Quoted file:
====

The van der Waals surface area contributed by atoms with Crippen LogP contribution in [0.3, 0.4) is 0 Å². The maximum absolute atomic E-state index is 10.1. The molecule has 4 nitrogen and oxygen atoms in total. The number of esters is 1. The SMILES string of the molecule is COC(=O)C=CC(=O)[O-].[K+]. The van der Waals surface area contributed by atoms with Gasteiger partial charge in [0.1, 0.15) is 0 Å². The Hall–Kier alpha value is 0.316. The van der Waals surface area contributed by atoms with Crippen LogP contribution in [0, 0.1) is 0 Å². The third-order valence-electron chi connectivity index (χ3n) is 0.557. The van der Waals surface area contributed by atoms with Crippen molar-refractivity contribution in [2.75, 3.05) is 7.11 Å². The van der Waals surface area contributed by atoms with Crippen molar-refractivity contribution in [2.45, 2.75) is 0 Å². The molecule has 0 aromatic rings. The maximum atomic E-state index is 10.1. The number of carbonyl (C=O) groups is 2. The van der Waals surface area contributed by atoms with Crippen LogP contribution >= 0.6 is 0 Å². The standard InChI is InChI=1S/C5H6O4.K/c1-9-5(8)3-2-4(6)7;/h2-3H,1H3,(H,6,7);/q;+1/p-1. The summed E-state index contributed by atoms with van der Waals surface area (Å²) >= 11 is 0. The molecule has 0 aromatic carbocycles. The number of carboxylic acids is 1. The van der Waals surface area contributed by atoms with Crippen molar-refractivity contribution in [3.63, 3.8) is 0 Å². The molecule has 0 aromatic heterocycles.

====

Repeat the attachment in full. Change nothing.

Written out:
The van der Waals surface area contributed by atoms with Crippen LogP contribution in [0.3, 0.4) is 0 Å². The maximum absolute atomic E-state index is 10.1. The molecule has 4 nitrogen and oxygen atoms in total. The number of esters is 1. The SMILES string of the molecule is COC(=O)C=CC(=O)[O-].[K+]. The van der Waals surface area contributed by atoms with Gasteiger partial charge in [0.1, 0.15) is 0 Å². The Hall–Kier alpha value is 0.316. The van der Waals surface area contributed by atoms with Crippen LogP contribution in [0, 0.1) is 0 Å². The third-order valence-electron chi connectivity index (χ3n) is 0.557. The van der Waals surface area contributed by atoms with Crippen molar-refractivity contribution in [2.75, 3.05) is 7.11 Å². The van der Waals surface area contributed by atoms with Crippen molar-refractivity contribution in [2.45, 2.75) is 0 Å². The molecule has 0 aromatic rings. The maximum atomic E-state index is 10.1. The number of carbonyl (C=O) groups is 2. The van der Waals surface area contributed by atoms with Crippen LogP contribution >= 0.6 is 0 Å². The standard InChI is InChI=1S/C5H6O4.K/c1-9-5(8)3-2-4(6)7;/h2-3H,1H3,(H,6,7);/q;+1/p-1. The summed E-state index contributed by atoms with van der Waals surface area (Å²) >= 11 is 0. The molecule has 0 aromatic carbocycles. The number of carboxylic acids is 1. The van der Waals surface area contributed by atoms with Crippen molar-refractivity contribution in [3.63, 3.8) is 0 Å². The molecule has 0 aromatic heterocycles.